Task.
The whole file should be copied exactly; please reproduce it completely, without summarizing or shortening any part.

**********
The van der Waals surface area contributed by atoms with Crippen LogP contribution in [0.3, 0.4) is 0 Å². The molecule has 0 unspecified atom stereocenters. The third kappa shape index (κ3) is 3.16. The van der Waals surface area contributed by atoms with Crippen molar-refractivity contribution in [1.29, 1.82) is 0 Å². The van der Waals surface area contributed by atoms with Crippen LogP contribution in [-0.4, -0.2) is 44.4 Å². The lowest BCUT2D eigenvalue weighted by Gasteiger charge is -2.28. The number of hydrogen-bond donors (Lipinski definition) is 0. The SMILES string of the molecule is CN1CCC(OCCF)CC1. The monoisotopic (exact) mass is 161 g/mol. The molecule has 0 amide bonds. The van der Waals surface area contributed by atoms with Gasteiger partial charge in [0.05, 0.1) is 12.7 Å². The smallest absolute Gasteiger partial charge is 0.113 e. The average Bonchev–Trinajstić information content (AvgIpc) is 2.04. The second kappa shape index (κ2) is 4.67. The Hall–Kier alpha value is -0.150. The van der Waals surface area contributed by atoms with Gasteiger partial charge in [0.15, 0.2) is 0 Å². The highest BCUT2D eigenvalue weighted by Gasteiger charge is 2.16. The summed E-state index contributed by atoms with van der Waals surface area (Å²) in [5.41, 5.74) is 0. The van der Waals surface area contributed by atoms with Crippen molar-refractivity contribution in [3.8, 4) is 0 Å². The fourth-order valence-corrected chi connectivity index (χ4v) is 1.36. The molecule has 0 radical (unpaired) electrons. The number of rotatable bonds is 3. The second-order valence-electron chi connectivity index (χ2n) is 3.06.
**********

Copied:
The van der Waals surface area contributed by atoms with Crippen LogP contribution in [0.3, 0.4) is 0 Å². The molecule has 0 unspecified atom stereocenters. The third kappa shape index (κ3) is 3.16. The van der Waals surface area contributed by atoms with Crippen molar-refractivity contribution in [1.29, 1.82) is 0 Å². The van der Waals surface area contributed by atoms with Crippen LogP contribution in [-0.4, -0.2) is 44.4 Å². The lowest BCUT2D eigenvalue weighted by Gasteiger charge is -2.28. The number of hydrogen-bond donors (Lipinski definition) is 0. The SMILES string of the molecule is CN1CCC(OCCF)CC1. The monoisotopic (exact) mass is 161 g/mol. The molecule has 0 amide bonds. The van der Waals surface area contributed by atoms with Gasteiger partial charge in [0.05, 0.1) is 12.7 Å². The smallest absolute Gasteiger partial charge is 0.113 e. The average Bonchev–Trinajstić information content (AvgIpc) is 2.04. The second kappa shape index (κ2) is 4.67. The Hall–Kier alpha value is -0.150. The van der Waals surface area contributed by atoms with Gasteiger partial charge in [0.15, 0.2) is 0 Å². The highest BCUT2D eigenvalue weighted by Gasteiger charge is 2.16. The summed E-state index contributed by atoms with van der Waals surface area (Å²) in [5.41, 5.74) is 0. The van der Waals surface area contributed by atoms with Crippen molar-refractivity contribution in [3.8, 4) is 0 Å². The fourth-order valence-corrected chi connectivity index (χ4v) is 1.36. The molecule has 0 radical (unpaired) electrons. The number of rotatable bonds is 3. The second-order valence-electron chi connectivity index (χ2n) is 3.06.